In Prime Minister Narendra Modi’s brave new world, where senior bureaucrats have sacrificed their morning rounds of golf, and ministries now tweet in two languages (though only in seven states), Dr Harsh Vardhan, Union minister for health and family welfare, is coming to seem like something of an anachronism.

First off, it seems he didn’t get Narendra Modi’s directive to his ministers about not saying things that could be misconstrued in public. The good doctor began his Cabinet tenure by telling the The New York Times that his ministry would realign its focus in India’s fight against AIDS. “The thrust of the AIDS campaign should not be on the use of condoms,” he declared. Instead he wanted his ministry to work towards “promoting the integrity of the sexual relationship between husband and wife”, which he says is a part of Indian culture. He neglected to explain how he planned to do this. Mass-screenings of Sooraj Barjatya films, presumably.

Harsh Vardhan quickly recanted his statement. Perhaps he was told that in 2006 Modi was a brand ambassador of sorts for Gujarat’s promotion of condoms, consenting to his face being used on contraceptive packages being sold across the state.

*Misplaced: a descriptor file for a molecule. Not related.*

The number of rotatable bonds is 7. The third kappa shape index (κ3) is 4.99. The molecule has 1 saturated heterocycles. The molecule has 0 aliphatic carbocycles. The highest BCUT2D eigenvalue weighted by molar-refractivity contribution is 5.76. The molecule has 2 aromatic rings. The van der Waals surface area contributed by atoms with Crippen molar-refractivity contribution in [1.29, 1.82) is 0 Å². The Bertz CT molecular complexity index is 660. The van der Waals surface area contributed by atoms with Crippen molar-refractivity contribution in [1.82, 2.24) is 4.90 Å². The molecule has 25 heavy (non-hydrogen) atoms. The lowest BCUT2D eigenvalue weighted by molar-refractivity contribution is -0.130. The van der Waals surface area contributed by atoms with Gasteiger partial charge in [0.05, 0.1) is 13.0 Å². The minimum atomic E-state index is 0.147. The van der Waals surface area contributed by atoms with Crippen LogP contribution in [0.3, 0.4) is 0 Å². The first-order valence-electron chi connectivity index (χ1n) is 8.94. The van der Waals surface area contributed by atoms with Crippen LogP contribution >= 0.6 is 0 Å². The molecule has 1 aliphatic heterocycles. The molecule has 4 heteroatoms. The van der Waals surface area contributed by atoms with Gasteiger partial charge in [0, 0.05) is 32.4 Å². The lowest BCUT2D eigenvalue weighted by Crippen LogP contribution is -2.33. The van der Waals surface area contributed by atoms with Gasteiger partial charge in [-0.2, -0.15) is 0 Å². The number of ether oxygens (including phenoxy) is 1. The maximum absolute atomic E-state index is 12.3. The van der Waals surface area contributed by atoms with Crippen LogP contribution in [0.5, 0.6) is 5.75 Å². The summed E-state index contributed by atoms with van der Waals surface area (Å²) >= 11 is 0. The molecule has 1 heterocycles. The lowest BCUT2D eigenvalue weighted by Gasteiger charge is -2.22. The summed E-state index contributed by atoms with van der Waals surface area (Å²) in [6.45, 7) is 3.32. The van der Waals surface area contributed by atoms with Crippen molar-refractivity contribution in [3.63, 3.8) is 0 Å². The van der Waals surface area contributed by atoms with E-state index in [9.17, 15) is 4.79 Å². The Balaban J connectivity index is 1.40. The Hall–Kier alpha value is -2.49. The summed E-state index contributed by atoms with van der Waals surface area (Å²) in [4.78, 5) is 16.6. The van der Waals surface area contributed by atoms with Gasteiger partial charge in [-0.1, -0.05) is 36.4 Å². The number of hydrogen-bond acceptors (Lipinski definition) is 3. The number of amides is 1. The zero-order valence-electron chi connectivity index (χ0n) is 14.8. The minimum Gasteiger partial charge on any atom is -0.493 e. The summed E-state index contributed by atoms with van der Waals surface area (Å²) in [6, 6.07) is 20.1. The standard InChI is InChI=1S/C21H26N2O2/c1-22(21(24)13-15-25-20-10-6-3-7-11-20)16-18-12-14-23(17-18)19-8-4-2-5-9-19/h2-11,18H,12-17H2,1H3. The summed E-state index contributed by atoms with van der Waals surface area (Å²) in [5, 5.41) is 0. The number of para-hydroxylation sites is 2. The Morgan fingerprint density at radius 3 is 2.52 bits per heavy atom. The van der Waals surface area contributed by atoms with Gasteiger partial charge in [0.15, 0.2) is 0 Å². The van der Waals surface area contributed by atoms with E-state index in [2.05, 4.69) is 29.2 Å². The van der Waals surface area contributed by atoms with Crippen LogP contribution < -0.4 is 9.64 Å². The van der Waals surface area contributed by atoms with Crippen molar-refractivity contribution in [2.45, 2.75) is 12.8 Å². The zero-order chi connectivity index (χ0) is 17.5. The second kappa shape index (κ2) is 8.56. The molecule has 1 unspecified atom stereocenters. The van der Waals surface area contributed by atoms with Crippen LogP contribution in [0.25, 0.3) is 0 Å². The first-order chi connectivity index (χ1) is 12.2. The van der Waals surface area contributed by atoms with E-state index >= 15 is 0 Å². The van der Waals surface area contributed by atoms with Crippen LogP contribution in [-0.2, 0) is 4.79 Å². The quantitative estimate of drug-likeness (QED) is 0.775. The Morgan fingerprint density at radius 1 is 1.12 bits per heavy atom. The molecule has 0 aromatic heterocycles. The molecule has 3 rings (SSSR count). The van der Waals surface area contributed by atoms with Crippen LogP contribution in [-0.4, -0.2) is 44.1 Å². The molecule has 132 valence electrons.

The next item on Harsh Vardhan’s agenda is sex education in schools. In a “vision document” he shared with Delhi’s schools, he writes, “so-called ‘sex education’ [should] be banned”. He stresses again, unsurprisingly, that wholesome values are the answer, arguing that a strong emphasis on India’s traditional culture will prevent adolescents from becoming sexually active.

There is a lack of precision and methodology that is surprising in someone with a background in science. You would expect a doctor to know about hormones, and a health minister to know about policy implementation. Instead, what does seem part of India’s value system is having health ministers who say patently ridiculous things. The previous incumbent, Ghulam Nabi Azad, called homosexuality a disease.

That incident is a good reminder that it is a mistake to pass off such public utterances as the mutterings of old men trapped in a quaint value-system. Any politician speaking in public is keenly aware of how his words will be understood. Azad’s words were a nod to the religious right in his home state, Kashmir.

In the same way, Vardhan’s statements should not be portrayed as amusing or even deluded ranting. The insistence that traditional Indian cultural values – conveniently amorphous as the term is – is the panacea for all sorts of societal ills is an important part of the ideology of the Rashtriya Swayamsevak Sangh, an organisation that Vardhan has been part of since his medical school days in Kanpur. This is the unscientific agenda that the most accomplished doctor in this government is trying to put forward. We are right to be wary.